House prices ‘indicating north-south divide’

Those looking to take out a mortgage will find that house prices are rising in every region, a new study has revealed.

However, Nationwide’s figures for the third quarter of 2009 have shown that the larger increases have tended to come in the south of England.

The UK as a whole saw prices increase by 3.7 per cent over the three months to the end of September, but in the south-west the rise was 4.9 per cent, while the outer metropolitan area was up 4.7 per cent and the remainder of the south east climbed by 4.1 per cent.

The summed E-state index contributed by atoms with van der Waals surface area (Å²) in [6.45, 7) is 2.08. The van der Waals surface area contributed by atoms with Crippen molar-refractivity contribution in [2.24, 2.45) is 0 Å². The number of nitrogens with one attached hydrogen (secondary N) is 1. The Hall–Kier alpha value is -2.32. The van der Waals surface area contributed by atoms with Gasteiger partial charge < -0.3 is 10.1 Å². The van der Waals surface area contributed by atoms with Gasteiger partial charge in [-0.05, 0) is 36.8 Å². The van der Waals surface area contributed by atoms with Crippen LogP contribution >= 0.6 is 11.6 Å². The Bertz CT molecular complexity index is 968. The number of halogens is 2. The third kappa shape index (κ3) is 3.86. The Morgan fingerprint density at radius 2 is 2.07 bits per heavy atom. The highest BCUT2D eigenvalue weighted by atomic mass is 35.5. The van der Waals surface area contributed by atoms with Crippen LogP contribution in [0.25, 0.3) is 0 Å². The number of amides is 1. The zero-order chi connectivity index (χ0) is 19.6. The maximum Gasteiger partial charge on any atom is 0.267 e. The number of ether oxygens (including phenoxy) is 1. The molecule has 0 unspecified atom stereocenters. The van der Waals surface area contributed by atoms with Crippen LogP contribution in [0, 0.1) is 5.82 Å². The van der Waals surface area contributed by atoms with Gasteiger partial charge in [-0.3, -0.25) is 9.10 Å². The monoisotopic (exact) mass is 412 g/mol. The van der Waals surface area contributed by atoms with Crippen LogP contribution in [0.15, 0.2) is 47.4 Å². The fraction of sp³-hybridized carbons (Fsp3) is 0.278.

In contrast, Yorkshire and the Humber saw England’s weakest increase at 1.8 per cent, although Wales was worst of all at 0.1 per cent.

The annual figure for the whole UK revealed that the smallest drop was one per cent in Scotland.

Such findings may suggest a return to the pre-credit crunch trends, when Scotland and southern England saw the largest price increases.

August’s Land Registry figures also suggested a regional contrast, with the three southern regions rising in price, while the northern areas all fell.

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